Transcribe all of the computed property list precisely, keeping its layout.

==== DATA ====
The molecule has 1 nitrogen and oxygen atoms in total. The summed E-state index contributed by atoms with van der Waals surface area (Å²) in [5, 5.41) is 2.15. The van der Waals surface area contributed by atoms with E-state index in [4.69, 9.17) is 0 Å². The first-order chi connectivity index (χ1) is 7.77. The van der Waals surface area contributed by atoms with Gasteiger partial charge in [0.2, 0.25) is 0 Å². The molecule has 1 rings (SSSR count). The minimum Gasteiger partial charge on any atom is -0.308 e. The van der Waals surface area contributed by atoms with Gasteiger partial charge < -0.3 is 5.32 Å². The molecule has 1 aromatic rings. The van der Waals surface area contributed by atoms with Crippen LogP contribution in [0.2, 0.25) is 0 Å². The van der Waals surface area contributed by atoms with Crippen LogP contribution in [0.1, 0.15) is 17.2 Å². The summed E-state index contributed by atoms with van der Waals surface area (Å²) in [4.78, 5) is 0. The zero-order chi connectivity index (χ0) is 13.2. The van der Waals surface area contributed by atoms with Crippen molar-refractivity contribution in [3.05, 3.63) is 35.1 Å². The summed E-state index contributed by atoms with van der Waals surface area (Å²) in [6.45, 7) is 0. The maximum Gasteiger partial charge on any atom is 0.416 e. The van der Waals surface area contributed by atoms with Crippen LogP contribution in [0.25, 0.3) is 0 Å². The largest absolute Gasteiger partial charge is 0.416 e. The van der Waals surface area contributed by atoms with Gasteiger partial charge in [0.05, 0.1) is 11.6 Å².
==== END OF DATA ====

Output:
The molecule has 1 nitrogen and oxygen atoms in total. The summed E-state index contributed by atoms with van der Waals surface area (Å²) in [5, 5.41) is 2.15. The van der Waals surface area contributed by atoms with E-state index in [4.69, 9.17) is 0 Å². The first-order chi connectivity index (χ1) is 7.77. The van der Waals surface area contributed by atoms with Gasteiger partial charge in [0.2, 0.25) is 0 Å². The molecule has 1 rings (SSSR count). The minimum Gasteiger partial charge on any atom is -0.308 e. The van der Waals surface area contributed by atoms with Gasteiger partial charge < -0.3 is 5.32 Å². The molecule has 1 aromatic rings. The van der Waals surface area contributed by atoms with Crippen LogP contribution in [0.2, 0.25) is 0 Å². The van der Waals surface area contributed by atoms with Crippen LogP contribution in [0.1, 0.15) is 17.2 Å². The summed E-state index contributed by atoms with van der Waals surface area (Å²) in [4.78, 5) is 0. The zero-order chi connectivity index (χ0) is 13.2. The van der Waals surface area contributed by atoms with Crippen molar-refractivity contribution in [3.05, 3.63) is 35.1 Å². The summed E-state index contributed by atoms with van der Waals surface area (Å²) in [6.45, 7) is 0. The maximum Gasteiger partial charge on any atom is 0.416 e. The van der Waals surface area contributed by atoms with Crippen LogP contribution in [0.25, 0.3) is 0 Å². The largest absolute Gasteiger partial charge is 0.416 e. The van der Waals surface area contributed by atoms with Gasteiger partial charge in [0.05, 0.1) is 11.6 Å².